Category Archives: politics

Details on BC speculation tax

The BC Government has provided details of a new real estate speculation tax.

-.5 tax for BC owners
-1% tax for Canadian owners
-2% tax for non-canadiana owners
-Exemptions for BC owners under $400k
-Does not apply to rural vacation property

So what do you think, have they struck the right balance on this tax and what impact do you think it will have on real estate prices?

BC seeks Ottawa support on money laundering

The BC Attorney General is headed to Ottawa to ask for more support to crack down on money laundering.

He plans to outline the challenges here in BC before the federal Finance Committee.

“The issues that we’re grappling with around real estate and casinos, and the seriousness of the impact that gang violence has when these gangs are able to launder money,” he outlines.

“The federal government has a huge role to play in supporting British Columbia in our fight against money laundering. The role really includes key actors like Fintrac, which is the anti-money laundering agency that receives all the reports from casinos, realtors, [and] notaries,” says Eby.

He believes drug dealers and other criminals have been spending millions of dollars in illegally gained cash at local casinos and then getting clean bills back in return. He has said the issue is so prevalent here, experts call it “the Vancouver Model.”

He’s pushing for more support and coordination to clamp down on money laundering. He also wants more public accountability.

Read the full article here.

City following up on declarations for empty home tax

It looks like the city is serious about the empty home tax, at least one commenter here has received notice of an audit.

Well it seems the City is following up on the declarations made for its Empty Home Tax.

We were just notified that we are being audited for declaring our home as occupied as a principal residence. Interesting, since we’ve been in the same location for many years, and there are many empty homes in our area. You’d think the City would look at the homes that have changed hands more recently, since these are the ones that are left empty!

 

30 years of vacant lots in False Creek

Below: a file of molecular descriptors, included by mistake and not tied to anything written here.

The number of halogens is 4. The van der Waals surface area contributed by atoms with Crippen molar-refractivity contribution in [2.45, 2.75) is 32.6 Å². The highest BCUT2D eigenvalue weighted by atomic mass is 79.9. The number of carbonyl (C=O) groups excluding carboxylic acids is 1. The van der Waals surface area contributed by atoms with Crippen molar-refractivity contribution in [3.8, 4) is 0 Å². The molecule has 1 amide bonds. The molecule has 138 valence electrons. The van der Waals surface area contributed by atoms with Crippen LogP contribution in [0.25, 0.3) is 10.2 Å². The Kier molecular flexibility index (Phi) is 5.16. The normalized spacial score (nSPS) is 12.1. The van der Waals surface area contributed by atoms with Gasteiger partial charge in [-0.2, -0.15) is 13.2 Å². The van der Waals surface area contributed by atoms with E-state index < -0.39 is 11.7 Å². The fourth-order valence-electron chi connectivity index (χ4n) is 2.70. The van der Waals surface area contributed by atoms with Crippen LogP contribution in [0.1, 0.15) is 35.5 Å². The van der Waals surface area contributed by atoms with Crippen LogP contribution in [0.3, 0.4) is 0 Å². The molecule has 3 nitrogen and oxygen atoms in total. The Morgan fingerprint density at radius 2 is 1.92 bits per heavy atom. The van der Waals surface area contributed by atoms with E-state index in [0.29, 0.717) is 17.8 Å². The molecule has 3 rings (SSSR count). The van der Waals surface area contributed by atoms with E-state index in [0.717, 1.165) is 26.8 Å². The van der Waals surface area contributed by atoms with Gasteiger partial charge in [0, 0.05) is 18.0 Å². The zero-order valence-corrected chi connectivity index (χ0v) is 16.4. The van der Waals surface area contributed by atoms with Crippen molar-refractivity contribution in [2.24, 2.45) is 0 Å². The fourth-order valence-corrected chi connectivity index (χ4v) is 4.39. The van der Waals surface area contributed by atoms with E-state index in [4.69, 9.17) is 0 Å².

We may be running out of land, but apparently the old expo lands aren’t. The city has had tentative rights to 6 vacant lots intended for affordable housing for almost 3 decades:

Veteran architect and planner Michael Geller said it is “outrageous” that these sites haven’t been developed, but he believes talks could now be rekindled — even if the levels of government come up with a different plan for who might live in these future buildings, such as a mix of social, low-income, rental and affordable ownership. Some type of solution is required, he argued, if people are going to believe the affordable housing promises made for future developments in the city.

“When Northeast False Creek came up, I did say: Look, it’s great to promise all this affordable housing, but let’s not forget we still have these six sites undeveloped in the north shore of False Creek,’” said Geller, who was involved in the Coal Harbour development at the time.

Read the full article here.

 

BC Speculation Tax Impact

People who own more than one home are worried about the new speculation tax:

From a Vancouver Island resident with a condo in Vancouver: “If the proposed speculation tax proceeds as you describe, the two-per-cent tax will far exceed the B.C. income tax that we normally pay. We will have no choice but to sell our Vancouver condo. We’re not speculators. We simply wanted to enjoy a few days a month in the city we used to live in, in the comfort of our own condo.”

On the problem for seniors with recreational properties that have been in the family for years: “If they pay zero income tax because their annual income is low enough to warrant no tax — i.e. married couple making around $25,000 or so — they’d never recover the amount.”

From someone with a place on Saturna: “They call it a speculation tax, but it seems more like an empty home tax. The government claims that taxing homes which remain empty most of the year will help deal with the housing shortage. If that is the case, why isn’t Whistler included? The prices are skyrocketing and there is a real housing shortage for workers. On the other hand, they include a Gulf Island like Saturna, where there isn’t a housing shortage and housing prices haven’t risen in more than eight years.”

On the perverse incentives of a tax vis-a-vis longtime residents versus actual speculators: “If you speculate and sell the property quickly, you pay the tax once, while those keeping property for years pay years of tax. The short-term speculators win!”

Read the full article here.